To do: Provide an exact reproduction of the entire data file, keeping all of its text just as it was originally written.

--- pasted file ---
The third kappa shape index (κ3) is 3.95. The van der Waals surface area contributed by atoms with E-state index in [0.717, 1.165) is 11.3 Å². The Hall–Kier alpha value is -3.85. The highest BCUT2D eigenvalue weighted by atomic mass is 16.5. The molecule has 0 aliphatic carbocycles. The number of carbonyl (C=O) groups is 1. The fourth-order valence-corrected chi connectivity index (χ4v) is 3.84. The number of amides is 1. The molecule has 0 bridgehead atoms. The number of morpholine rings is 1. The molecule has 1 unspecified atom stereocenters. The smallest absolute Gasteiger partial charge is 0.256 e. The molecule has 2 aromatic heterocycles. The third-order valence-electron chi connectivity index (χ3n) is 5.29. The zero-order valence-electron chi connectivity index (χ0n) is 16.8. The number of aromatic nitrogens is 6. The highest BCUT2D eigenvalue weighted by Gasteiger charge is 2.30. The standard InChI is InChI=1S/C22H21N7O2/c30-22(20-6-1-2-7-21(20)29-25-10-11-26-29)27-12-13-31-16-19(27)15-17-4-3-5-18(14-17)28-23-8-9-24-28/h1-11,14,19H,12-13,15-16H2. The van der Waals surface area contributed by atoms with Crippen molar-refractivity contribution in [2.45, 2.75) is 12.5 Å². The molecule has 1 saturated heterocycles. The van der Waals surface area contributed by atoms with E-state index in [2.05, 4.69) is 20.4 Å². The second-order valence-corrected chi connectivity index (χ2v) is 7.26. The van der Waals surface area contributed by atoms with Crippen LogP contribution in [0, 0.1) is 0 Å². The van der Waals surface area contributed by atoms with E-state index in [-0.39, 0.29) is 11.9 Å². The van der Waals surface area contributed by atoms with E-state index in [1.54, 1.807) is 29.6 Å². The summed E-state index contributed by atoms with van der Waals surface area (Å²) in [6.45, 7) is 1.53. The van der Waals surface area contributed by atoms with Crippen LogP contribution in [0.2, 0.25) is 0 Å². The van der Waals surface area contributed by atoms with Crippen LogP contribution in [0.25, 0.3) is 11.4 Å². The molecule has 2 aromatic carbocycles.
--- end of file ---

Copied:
The third kappa shape index (κ3) is 3.95. The van der Waals surface area contributed by atoms with E-state index in [0.717, 1.165) is 11.3 Å². The Hall–Kier alpha value is -3.85. The highest BCUT2D eigenvalue weighted by atomic mass is 16.5. The molecule has 0 aliphatic carbocycles. The number of carbonyl (C=O) groups is 1. The fourth-order valence-corrected chi connectivity index (χ4v) is 3.84. The number of amides is 1. The molecule has 0 bridgehead atoms. The number of morpholine rings is 1. The molecule has 1 unspecified atom stereocenters. The smallest absolute Gasteiger partial charge is 0.256 e. The molecule has 2 aromatic heterocycles. The third-order valence-electron chi connectivity index (χ3n) is 5.29. The zero-order valence-electron chi connectivity index (χ0n) is 16.8. The number of aromatic nitrogens is 6. The highest BCUT2D eigenvalue weighted by Gasteiger charge is 2.30. The standard InChI is InChI=1S/C22H21N7O2/c30-22(20-6-1-2-7-21(20)29-25-10-11-26-29)27-12-13-31-16-19(27)15-17-4-3-5-18(14-17)28-23-8-9-24-28/h1-11,14,19H,12-13,15-16H2. The van der Waals surface area contributed by atoms with Crippen molar-refractivity contribution in [2.45, 2.75) is 12.5 Å². The molecule has 1 saturated heterocycles. The van der Waals surface area contributed by atoms with E-state index in [2.05, 4.69) is 20.4 Å². The second-order valence-corrected chi connectivity index (χ2v) is 7.26. The van der Waals surface area contributed by atoms with Crippen LogP contribution in [0, 0.1) is 0 Å². The van der Waals surface area contributed by atoms with E-state index in [-0.39, 0.29) is 11.9 Å². The van der Waals surface area contributed by atoms with E-state index in [1.54, 1.807) is 29.6 Å². The summed E-state index contributed by atoms with van der Waals surface area (Å²) in [6.45, 7) is 1.53. The van der Waals surface area contributed by atoms with Crippen LogP contribution in [0.2, 0.25) is 0 Å². The van der Waals surface area contributed by atoms with Crippen LogP contribution in [0.25, 0.3) is 11.4 Å². The molecule has 2 aromatic carbocycles.